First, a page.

‘This is how we’ve always done it.’
If ever there was a sentence more likely to sound an organisation’s death knell, that is it. Not only when it comes to paying attention to technology, disruption and all those other important things ending in ‘ion’, but also when it comes to paying attention to the employee. The old ways of wellness are not the same as the new – employees and their expectations have changed, a lot. Organisations which want to attract the attention of the right people, retain the best skills and encourage maximum productivity need to relook their wellness offering and, well, get with the programme…
Here are five ways your business can reboot an ageing wellness programme.
1. Differences are key
“Needs differ from generation to generation and the youth crave a more tailored experience, especially with regards to feedback and assistance in creating a defined career path. In the old days, employee wellness involved health talks, clinics and perhaps therapy, but today they are more interested in engaging work features like breakaway zones and team building activities,” explains Ronen Aires, CEO, Student Village.
Update the wellness programme to recognise the needs of the younger generation by developing work spaces that meet their needs. A coffee area for a change of work pace, a rest area to relax and a social area to engage with others. It’s also a good idea to gamify some of the programmes, giving people rewards as they achieve certain goals or tick off certain activities. This allows for a more entertaining approach to the balance between work and play, letting people feel as if the time they put in and the hours they work are recognised and go towards something of value.
Aires adds: “Wellness programmes also differ from company to company, for example a call centre’s needs will differ widely from those of a small marketing agency. Tailor the programme to the organisation’s purpose to ensure sustainability.”
2. Pay attention to money
Money may make the world go around, but it can also make a person’s head spin. Research from Alexander Forbes found that 53.9% of employees use their work time to address personal financial problems. Not only does this impact on productivity, but financial battles and stresses about money can affect a person’s health, focus and productivity.
“Many companies now recognise the correlation between financial distress and health problems, and the lines of distinction between health and financial wellness are fading,” says Linda Sherlock, Head of Advisory Services, Alexander Forbes.
Reboot the old attitudes around employees and money by taking an interest in the personal financial concerns of your workforce. Help create workable solutions to assist employees in overcoming financial difficulties and give people access to financial advice and support. Some organisations, like Liberty, include financial wellness training and advice as part of their reward programmes.
“Studies have shown an employer’s efforts to improve the overall well-being of employees can lead to better employer-employee relations, higher morale, increased retention rates and increased output. This rise in productivity is precisely what should motivate employers to take a more active role in the finances of their employees,” says Sherlock.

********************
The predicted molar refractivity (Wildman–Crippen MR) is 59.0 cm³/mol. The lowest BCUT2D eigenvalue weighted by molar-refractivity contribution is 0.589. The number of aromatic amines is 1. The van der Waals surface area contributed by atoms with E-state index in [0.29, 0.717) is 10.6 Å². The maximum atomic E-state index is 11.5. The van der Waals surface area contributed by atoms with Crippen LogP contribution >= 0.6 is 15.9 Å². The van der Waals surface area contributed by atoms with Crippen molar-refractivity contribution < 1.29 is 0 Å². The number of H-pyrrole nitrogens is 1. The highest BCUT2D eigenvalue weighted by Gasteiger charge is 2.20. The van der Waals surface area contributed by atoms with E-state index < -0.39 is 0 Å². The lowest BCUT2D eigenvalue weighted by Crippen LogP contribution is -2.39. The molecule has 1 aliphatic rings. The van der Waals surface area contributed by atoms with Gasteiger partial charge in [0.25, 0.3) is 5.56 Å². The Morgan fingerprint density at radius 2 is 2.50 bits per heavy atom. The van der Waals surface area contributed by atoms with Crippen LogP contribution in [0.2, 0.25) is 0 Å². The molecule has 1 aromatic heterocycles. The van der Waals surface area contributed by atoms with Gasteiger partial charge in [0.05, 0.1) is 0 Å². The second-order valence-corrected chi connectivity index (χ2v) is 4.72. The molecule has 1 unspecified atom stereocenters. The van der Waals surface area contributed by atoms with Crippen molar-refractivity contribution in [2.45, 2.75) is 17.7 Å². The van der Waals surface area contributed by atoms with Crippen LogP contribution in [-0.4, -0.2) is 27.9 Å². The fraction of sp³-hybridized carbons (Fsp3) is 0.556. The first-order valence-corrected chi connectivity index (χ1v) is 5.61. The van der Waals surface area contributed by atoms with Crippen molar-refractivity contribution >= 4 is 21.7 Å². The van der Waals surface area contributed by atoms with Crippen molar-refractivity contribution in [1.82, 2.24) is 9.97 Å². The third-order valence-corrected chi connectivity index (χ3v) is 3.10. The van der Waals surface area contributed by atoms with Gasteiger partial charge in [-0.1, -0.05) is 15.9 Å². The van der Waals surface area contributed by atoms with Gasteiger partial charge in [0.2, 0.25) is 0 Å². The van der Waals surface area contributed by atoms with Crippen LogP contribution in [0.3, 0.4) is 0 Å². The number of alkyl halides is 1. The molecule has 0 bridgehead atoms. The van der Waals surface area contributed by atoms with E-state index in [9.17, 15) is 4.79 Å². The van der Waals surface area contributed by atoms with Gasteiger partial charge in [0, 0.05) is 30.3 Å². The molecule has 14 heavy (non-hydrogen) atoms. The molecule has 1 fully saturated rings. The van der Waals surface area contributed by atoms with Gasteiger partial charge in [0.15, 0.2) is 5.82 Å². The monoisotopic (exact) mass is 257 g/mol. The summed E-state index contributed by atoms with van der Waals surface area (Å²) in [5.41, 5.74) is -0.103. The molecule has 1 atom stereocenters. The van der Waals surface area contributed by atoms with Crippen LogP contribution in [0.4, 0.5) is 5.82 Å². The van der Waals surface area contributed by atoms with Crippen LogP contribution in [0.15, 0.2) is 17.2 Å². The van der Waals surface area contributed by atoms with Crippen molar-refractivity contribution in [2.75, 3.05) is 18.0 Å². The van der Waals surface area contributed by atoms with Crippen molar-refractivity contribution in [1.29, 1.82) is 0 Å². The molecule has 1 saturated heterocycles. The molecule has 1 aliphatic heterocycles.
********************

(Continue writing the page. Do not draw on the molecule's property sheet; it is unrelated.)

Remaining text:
3. Recognise your age
“A strong wellness programme is one which is continuously relevant to the employees it serves, and addresses the correct health risks,” says Myrna Sachs, Head: Management Solutions, Alexander Forbes Health. “Wellness programmes age when they don’t keep up with the changing needs of their workforce. They tend to plateau and employees feel wellness fatigue.”
The first step to reviving your wellness programme is to recognise that it needs to be revived. If you see it as something that must be done to keep those hippies and their precious tree hugging at bay, then you’re doing it wrong. Make your employee’s lives easier instead of adding on more admin and recognise how a functioning wellness programme will deliver a better functioning human being who will be happy to work for you.
“Though there are many organisations that succeed in achieving ROI on their wellness initiatives (DOW Chemical immediately comes to mind), there are many that are bogged down with an ageing wellness programme that is simply archaic and unattractive to their employees,” says Dr Alexia Cox of Merging Minds.
4. Keep it simple
This particular point ties in neatly with the last one and the acres of paperwork that South African organisations (and government) seem so terribly fond of filling in. Keep the wellness programme simple, make it easy to understand and try to keep the fine print to a minimum.
“Organisations need to keep the information simple and easy to understand, it must be quick to find and exceptions clearly articulated,” says Cox. “The issue with many wellness programmes is that it is simply too confusing to navigate through all the wades of fine print, there are too many exceptions to the rules and often no one knows where to start looking.”
5. Communication remains essential
“Get feedback from staff continuously on what they want to see and what they enjoy – this shapes and improves engagement,” says Sachs. “Also monitor the outcomes of your programmes to see their impact.”
This point ties in with all the others in that it allows for employee and employer to openly discover what programmes work, what programmes don’t and how to adapt them so they remain relevant. Also, try to keep communication friendly and welcoming.
“Currently, many organisations are trying to motivate people to participate in their programmes by instilling fear into their employees about their well-being,” concludes Cox. “This type of communication is demotivating and uninspiring and though the programme is designed for success it will ultimately fail as people begin to stray.”